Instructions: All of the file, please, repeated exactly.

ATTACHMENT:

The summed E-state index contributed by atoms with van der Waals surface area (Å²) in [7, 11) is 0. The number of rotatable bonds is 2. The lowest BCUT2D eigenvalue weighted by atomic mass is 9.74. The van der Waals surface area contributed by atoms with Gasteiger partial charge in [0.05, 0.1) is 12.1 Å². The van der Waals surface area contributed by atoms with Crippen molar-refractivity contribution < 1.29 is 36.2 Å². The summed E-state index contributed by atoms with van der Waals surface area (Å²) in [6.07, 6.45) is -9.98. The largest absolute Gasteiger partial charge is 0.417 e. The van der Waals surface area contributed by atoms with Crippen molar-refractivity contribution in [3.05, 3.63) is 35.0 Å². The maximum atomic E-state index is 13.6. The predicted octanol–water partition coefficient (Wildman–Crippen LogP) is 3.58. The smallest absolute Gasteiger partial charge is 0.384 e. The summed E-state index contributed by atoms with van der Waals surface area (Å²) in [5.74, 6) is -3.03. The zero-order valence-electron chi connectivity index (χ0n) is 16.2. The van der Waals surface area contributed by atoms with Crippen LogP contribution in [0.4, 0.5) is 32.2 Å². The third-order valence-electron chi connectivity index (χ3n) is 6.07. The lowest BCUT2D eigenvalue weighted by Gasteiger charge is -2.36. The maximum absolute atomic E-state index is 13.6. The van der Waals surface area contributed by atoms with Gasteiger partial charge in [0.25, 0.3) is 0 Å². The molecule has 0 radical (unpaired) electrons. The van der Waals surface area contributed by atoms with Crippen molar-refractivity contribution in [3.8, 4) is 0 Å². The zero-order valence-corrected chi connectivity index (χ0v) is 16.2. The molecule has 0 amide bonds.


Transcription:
The summed E-state index contributed by atoms with van der Waals surface area (Å²) in [7, 11) is 0. The number of rotatable bonds is 2. The lowest BCUT2D eigenvalue weighted by atomic mass is 9.74. The van der Waals surface area contributed by atoms with Gasteiger partial charge in [0.05, 0.1) is 12.1 Å². The van der Waals surface area contributed by atoms with Crippen molar-refractivity contribution < 1.29 is 36.2 Å². The summed E-state index contributed by atoms with van der Waals surface area (Å²) in [6.07, 6.45) is -9.98. The largest absolute Gasteiger partial charge is 0.417 e. The van der Waals surface area contributed by atoms with Crippen molar-refractivity contribution in [3.05, 3.63) is 35.0 Å². The maximum atomic E-state index is 13.6. The predicted octanol–water partition coefficient (Wildman–Crippen LogP) is 3.58. The smallest absolute Gasteiger partial charge is 0.384 e. The summed E-state index contributed by atoms with van der Waals surface area (Å²) in [5.74, 6) is -3.03. The zero-order valence-electron chi connectivity index (χ0n) is 16.2. The van der Waals surface area contributed by atoms with Crippen LogP contribution in [0.4, 0.5) is 32.2 Å². The third-order valence-electron chi connectivity index (χ3n) is 6.07. The lowest BCUT2D eigenvalue weighted by Gasteiger charge is -2.36. The maximum absolute atomic E-state index is 13.6. The van der Waals surface area contributed by atoms with Gasteiger partial charge in [0.25, 0.3) is 0 Å². The molecule has 0 radical (unpaired) electrons. The van der Waals surface area contributed by atoms with Crippen molar-refractivity contribution in [3.8, 4) is 0 Å². The zero-order valence-corrected chi connectivity index (χ0v) is 16.2. The molecule has 0 amide bonds.